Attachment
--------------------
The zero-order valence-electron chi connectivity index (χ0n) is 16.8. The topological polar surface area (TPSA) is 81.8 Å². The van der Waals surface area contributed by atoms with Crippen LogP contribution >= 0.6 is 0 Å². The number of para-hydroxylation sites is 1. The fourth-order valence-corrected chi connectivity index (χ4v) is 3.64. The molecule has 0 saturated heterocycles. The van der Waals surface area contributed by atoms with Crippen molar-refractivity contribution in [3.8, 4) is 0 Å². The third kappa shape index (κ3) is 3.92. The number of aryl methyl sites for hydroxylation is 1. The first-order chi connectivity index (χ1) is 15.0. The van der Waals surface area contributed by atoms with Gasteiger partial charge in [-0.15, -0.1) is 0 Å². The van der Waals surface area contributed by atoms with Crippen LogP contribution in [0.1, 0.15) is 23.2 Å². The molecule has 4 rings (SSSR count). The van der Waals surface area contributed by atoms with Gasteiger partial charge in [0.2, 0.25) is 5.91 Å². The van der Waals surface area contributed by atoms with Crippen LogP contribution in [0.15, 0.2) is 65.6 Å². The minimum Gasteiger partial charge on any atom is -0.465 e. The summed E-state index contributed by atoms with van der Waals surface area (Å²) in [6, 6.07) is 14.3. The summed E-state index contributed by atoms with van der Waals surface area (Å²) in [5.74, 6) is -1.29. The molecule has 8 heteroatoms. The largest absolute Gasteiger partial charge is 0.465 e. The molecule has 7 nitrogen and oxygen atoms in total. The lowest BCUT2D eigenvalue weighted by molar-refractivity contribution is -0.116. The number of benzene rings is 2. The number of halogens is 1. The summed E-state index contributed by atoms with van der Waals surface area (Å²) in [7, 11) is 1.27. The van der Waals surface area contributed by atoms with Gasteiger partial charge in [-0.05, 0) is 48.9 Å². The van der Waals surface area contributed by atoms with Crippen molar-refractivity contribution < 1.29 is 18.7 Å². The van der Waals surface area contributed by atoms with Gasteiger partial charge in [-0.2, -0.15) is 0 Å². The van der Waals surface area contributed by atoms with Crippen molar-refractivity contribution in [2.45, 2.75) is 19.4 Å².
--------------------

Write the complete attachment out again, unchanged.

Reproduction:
The zero-order valence-electron chi connectivity index (χ0n) is 16.8. The topological polar surface area (TPSA) is 81.8 Å². The van der Waals surface area contributed by atoms with Crippen LogP contribution >= 0.6 is 0 Å². The number of para-hydroxylation sites is 1. The fourth-order valence-corrected chi connectivity index (χ4v) is 3.64. The molecule has 0 saturated heterocycles. The van der Waals surface area contributed by atoms with Crippen molar-refractivity contribution in [3.8, 4) is 0 Å². The third kappa shape index (κ3) is 3.92. The number of aryl methyl sites for hydroxylation is 1. The first-order chi connectivity index (χ1) is 15.0. The van der Waals surface area contributed by atoms with Gasteiger partial charge in [-0.15, -0.1) is 0 Å². The van der Waals surface area contributed by atoms with Crippen LogP contribution in [0.1, 0.15) is 23.2 Å². The molecule has 4 rings (SSSR count). The van der Waals surface area contributed by atoms with Gasteiger partial charge in [0.2, 0.25) is 5.91 Å². The van der Waals surface area contributed by atoms with Crippen LogP contribution in [0.15, 0.2) is 65.6 Å². The minimum Gasteiger partial charge on any atom is -0.465 e. The summed E-state index contributed by atoms with van der Waals surface area (Å²) in [6, 6.07) is 14.3. The summed E-state index contributed by atoms with van der Waals surface area (Å²) in [5.74, 6) is -1.29. The molecule has 8 heteroatoms. The largest absolute Gasteiger partial charge is 0.465 e. The molecule has 7 nitrogen and oxygen atoms in total. The lowest BCUT2D eigenvalue weighted by molar-refractivity contribution is -0.116. The number of benzene rings is 2. The number of halogens is 1. The summed E-state index contributed by atoms with van der Waals surface area (Å²) in [7, 11) is 1.27. The van der Waals surface area contributed by atoms with Gasteiger partial charge in [-0.05, 0) is 48.9 Å². The van der Waals surface area contributed by atoms with Crippen molar-refractivity contribution < 1.29 is 18.7 Å². The van der Waals surface area contributed by atoms with Gasteiger partial charge in [-0.2, -0.15) is 0 Å². The van der Waals surface area contributed by atoms with Crippen molar-refractivity contribution in [2.45, 2.75) is 19.4 Å².